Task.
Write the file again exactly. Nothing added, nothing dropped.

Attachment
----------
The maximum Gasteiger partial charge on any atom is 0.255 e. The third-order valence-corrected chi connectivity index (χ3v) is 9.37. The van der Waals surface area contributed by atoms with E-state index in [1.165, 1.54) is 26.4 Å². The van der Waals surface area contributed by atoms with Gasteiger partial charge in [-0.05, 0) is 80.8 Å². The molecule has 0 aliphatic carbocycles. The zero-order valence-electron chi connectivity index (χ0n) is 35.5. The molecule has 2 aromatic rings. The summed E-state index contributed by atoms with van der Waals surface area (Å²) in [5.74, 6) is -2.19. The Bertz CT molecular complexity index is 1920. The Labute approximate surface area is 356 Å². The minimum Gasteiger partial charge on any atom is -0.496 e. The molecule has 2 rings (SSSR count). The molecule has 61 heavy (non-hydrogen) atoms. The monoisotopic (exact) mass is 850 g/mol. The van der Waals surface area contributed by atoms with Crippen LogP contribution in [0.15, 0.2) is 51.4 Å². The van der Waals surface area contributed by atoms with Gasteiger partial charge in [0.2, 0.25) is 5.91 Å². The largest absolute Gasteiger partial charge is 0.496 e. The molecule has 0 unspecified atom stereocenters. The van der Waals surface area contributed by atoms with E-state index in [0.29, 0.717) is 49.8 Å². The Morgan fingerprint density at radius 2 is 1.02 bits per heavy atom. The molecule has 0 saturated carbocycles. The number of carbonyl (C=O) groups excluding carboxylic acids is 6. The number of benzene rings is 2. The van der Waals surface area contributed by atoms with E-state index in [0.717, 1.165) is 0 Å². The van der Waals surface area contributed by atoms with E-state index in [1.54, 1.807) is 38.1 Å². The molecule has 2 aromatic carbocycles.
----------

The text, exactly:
The maximum Gasteiger partial charge on any atom is 0.255 e. The third-order valence-corrected chi connectivity index (χ3v) is 9.37. The van der Waals surface area contributed by atoms with E-state index in [1.165, 1.54) is 26.4 Å². The van der Waals surface area contributed by atoms with Gasteiger partial charge in [-0.05, 0) is 80.8 Å². The molecule has 0 aliphatic carbocycles. The zero-order valence-electron chi connectivity index (χ0n) is 35.5. The molecule has 2 aromatic rings. The summed E-state index contributed by atoms with van der Waals surface area (Å²) in [5.74, 6) is -2.19. The Bertz CT molecular complexity index is 1920. The Labute approximate surface area is 356 Å². The minimum Gasteiger partial charge on any atom is -0.496 e. The molecule has 2 rings (SSSR count). The molecule has 61 heavy (non-hydrogen) atoms. The monoisotopic (exact) mass is 850 g/mol. The van der Waals surface area contributed by atoms with Crippen LogP contribution in [0.15, 0.2) is 51.4 Å². The van der Waals surface area contributed by atoms with Gasteiger partial charge in [0.2, 0.25) is 5.91 Å². The largest absolute Gasteiger partial charge is 0.496 e. The molecule has 0 unspecified atom stereocenters. The van der Waals surface area contributed by atoms with E-state index in [0.29, 0.717) is 49.8 Å². The Morgan fingerprint density at radius 2 is 1.02 bits per heavy atom. The molecule has 0 saturated carbocycles. The number of carbonyl (C=O) groups excluding carboxylic acids is 6. The number of benzene rings is 2. The van der Waals surface area contributed by atoms with E-state index in [0.717, 1.165) is 0 Å². The van der Waals surface area contributed by atoms with E-state index in [1.54, 1.807) is 38.1 Å². The molecule has 2 aromatic carbocycles.